Back in September I received an email from Team Inspire saying ‘We wanted to ask if you would be willing to write a letter or poem for our book, keeping within the themes detailed above about your own journey, or something that you feel would help inspire others. We know your contribution would be greatly received and valued by our readers, as well as helping us achieve our target of £10,001 for the Princes Trust.’ I duly sent off a letter and was delighted just before Christmas to find that it has been accepted for publication in The Power of Letters and is available for pre-order here.

I also found myself in another publication, Breathe Magazine, with fellow bloggers Anne, Jo, Noelle and Steph.

Towards the end of the year I gave a talk to the local WI about blogging and was featured here on Twinkl with my review of The Christmas Carrolls. The folk at David Nieper also got in touch to say they would like to start up their Linda’s Book Bag column again in late spring/early summer for their customer magazine after a Covid caused hiatus.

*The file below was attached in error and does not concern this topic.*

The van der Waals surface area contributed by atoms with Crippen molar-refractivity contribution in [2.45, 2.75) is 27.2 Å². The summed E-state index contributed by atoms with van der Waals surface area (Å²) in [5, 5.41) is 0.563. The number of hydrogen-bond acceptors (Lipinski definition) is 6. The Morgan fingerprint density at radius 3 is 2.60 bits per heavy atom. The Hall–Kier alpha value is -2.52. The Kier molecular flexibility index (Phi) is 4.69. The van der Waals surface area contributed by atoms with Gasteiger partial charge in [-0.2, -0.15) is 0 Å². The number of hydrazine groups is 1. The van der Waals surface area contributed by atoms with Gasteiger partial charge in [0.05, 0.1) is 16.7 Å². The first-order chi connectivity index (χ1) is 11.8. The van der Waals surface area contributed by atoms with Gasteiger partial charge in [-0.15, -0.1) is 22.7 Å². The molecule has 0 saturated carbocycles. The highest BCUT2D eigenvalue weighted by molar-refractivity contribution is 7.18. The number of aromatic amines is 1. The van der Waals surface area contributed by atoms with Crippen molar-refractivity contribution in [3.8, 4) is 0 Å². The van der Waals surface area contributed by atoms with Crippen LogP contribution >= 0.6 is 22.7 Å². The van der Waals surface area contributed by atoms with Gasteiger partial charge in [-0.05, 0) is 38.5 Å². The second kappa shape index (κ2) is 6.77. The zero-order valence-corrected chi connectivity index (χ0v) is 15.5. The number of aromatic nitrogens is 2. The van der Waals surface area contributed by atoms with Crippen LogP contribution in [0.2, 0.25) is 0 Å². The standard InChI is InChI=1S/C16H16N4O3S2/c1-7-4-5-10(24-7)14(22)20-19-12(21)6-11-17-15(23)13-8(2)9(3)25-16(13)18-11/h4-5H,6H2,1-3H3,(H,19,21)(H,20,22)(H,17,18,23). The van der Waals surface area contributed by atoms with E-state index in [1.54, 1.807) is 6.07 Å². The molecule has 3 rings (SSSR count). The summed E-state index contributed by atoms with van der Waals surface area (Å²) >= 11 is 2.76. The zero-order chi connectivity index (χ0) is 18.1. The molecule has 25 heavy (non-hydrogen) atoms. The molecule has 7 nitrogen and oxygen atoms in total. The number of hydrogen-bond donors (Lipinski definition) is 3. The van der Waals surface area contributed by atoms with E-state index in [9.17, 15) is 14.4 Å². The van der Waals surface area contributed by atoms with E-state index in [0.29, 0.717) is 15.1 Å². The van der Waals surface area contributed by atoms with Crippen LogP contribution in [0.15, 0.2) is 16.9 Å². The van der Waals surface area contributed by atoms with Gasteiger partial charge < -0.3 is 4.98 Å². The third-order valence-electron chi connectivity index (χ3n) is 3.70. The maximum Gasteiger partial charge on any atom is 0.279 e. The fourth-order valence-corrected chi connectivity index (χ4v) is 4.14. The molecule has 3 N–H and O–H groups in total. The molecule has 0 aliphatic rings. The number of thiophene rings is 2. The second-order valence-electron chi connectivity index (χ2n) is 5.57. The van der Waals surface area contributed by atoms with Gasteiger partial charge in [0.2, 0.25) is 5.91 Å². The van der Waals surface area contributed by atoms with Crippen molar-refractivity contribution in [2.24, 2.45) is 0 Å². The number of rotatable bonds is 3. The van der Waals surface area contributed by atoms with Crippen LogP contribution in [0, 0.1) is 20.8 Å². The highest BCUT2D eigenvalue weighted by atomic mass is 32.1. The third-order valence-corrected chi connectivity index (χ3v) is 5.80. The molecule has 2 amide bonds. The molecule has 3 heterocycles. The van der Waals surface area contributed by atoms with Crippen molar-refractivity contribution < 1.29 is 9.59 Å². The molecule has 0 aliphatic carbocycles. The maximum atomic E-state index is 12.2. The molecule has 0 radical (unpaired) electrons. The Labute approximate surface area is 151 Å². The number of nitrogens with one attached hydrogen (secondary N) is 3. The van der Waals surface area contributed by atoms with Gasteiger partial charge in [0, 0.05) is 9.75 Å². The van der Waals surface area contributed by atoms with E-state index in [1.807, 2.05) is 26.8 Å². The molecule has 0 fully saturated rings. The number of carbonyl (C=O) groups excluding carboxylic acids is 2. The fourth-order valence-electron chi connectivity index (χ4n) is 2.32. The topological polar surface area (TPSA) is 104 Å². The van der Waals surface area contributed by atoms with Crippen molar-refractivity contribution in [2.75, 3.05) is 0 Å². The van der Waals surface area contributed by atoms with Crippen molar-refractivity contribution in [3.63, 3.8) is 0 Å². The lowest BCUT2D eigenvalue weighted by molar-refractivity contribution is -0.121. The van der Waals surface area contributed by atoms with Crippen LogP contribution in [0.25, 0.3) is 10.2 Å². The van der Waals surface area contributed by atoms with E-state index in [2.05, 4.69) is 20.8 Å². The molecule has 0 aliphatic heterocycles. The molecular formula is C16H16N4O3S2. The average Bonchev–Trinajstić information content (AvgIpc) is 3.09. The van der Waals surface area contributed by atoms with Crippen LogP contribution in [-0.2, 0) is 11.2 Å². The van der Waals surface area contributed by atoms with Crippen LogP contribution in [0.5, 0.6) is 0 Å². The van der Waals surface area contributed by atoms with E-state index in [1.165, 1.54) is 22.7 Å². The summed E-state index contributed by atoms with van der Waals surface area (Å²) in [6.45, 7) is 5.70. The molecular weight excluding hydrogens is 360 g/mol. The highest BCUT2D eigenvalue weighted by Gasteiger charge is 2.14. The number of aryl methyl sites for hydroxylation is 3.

So you see, I can’t complain can I? Add in the fact that we managed to get away in Bryan the Motorhome (named after the urbane Mr Ferry) for 31 nights including for our 38th wedding anniversary and, on reflection 2021, wasn’t a bad year at all!

My 2021 Books of the Year

However, it’s time to share those books I have enjoyed the most in 2021. As regular Linda’s Book Bag readers know. I never add star ratings here. They are simply too imprecise for me even though I have to use them on Amazon and Goodreads. When I’ve finished reading a book, and before my judgement is affected by my beginning a new one, I write my review and add an immediate ’emotional reaction’ mark out of 100 to my spreadsheet. When I look back over that spreadsheet any book scoring 95 or above simply becomes a book of the year. I feel bad for any scoring 94 but there has to be a cut off somewhere!

My favourite books in previous years can be found by clicking the dates:

2020   2019   2018   2017   2016

My full reviews and buy links can be found by clicking the titles. The books are presented in the order I read them and I thought they were all absolutely brilliant.

The Last Thing to Burn by Will Dean

He is her husband. She is his captive.

Her husband calls her Jane. That is not her name.

She lives in a small farm cottage, surrounded by vast, open fields. Everywhere she looks, there is space. But she is trapped. No one knows how she got to the UK: no one knows she is there. Visitors rarely come to the farm; if they do, she is never seen.